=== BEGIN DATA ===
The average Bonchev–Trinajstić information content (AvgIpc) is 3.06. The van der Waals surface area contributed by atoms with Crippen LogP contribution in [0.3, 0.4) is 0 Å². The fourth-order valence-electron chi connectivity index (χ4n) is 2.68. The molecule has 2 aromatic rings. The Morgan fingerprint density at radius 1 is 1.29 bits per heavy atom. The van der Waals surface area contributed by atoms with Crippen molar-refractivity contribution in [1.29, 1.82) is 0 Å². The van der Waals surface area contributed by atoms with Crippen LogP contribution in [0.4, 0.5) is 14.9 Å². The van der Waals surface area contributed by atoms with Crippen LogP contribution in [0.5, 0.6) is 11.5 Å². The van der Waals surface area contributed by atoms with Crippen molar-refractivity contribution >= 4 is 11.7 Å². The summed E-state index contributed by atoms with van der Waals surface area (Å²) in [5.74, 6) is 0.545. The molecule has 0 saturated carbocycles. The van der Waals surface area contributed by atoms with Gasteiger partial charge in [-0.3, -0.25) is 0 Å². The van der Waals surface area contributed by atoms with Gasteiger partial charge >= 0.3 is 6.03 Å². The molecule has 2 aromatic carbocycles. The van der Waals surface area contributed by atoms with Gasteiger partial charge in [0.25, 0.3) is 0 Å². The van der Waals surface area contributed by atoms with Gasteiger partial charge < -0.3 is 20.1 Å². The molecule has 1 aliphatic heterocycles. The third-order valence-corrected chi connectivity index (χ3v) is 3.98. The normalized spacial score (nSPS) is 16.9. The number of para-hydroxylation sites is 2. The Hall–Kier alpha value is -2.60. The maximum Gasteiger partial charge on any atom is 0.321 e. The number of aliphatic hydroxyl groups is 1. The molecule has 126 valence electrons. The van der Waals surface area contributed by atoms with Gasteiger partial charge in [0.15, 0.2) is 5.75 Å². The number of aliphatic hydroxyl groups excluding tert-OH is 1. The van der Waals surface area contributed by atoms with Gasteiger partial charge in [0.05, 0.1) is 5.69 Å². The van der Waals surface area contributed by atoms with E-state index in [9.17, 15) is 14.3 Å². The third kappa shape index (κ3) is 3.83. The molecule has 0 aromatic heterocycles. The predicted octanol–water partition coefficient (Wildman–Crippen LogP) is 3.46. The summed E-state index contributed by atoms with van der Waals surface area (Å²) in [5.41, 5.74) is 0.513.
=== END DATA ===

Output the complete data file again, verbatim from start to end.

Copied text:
The average Bonchev–Trinajstić information content (AvgIpc) is 3.06. The van der Waals surface area contributed by atoms with Crippen LogP contribution in [0.3, 0.4) is 0 Å². The fourth-order valence-electron chi connectivity index (χ4n) is 2.68. The molecule has 2 aromatic rings. The Morgan fingerprint density at radius 1 is 1.29 bits per heavy atom. The van der Waals surface area contributed by atoms with Crippen molar-refractivity contribution in [1.29, 1.82) is 0 Å². The van der Waals surface area contributed by atoms with Crippen LogP contribution in [0.4, 0.5) is 14.9 Å². The van der Waals surface area contributed by atoms with Crippen LogP contribution in [0.5, 0.6) is 11.5 Å². The van der Waals surface area contributed by atoms with Crippen molar-refractivity contribution >= 4 is 11.7 Å². The summed E-state index contributed by atoms with van der Waals surface area (Å²) in [5.74, 6) is 0.545. The molecule has 0 saturated carbocycles. The van der Waals surface area contributed by atoms with Gasteiger partial charge in [-0.3, -0.25) is 0 Å². The van der Waals surface area contributed by atoms with Gasteiger partial charge >= 0.3 is 6.03 Å². The molecule has 2 aromatic carbocycles. The van der Waals surface area contributed by atoms with Gasteiger partial charge in [0.25, 0.3) is 0 Å². The van der Waals surface area contributed by atoms with Gasteiger partial charge < -0.3 is 20.1 Å². The molecule has 1 aliphatic heterocycles. The third-order valence-corrected chi connectivity index (χ3v) is 3.98. The normalized spacial score (nSPS) is 16.9. The number of para-hydroxylation sites is 2. The Hall–Kier alpha value is -2.60. The maximum Gasteiger partial charge on any atom is 0.321 e. The number of aliphatic hydroxyl groups is 1. The molecule has 126 valence electrons. The van der Waals surface area contributed by atoms with Gasteiger partial charge in [0.15, 0.2) is 5.75 Å². The number of aliphatic hydroxyl groups excluding tert-OH is 1. The van der Waals surface area contributed by atoms with Gasteiger partial charge in [0.05, 0.1) is 5.69 Å². The van der Waals surface area contributed by atoms with E-state index in [9.17, 15) is 14.3 Å². The third kappa shape index (κ3) is 3.83. The molecule has 0 aromatic heterocycles. The predicted octanol–water partition coefficient (Wildman–Crippen LogP) is 3.46. The summed E-state index contributed by atoms with van der Waals surface area (Å²) in [5.41, 5.74) is 0.513.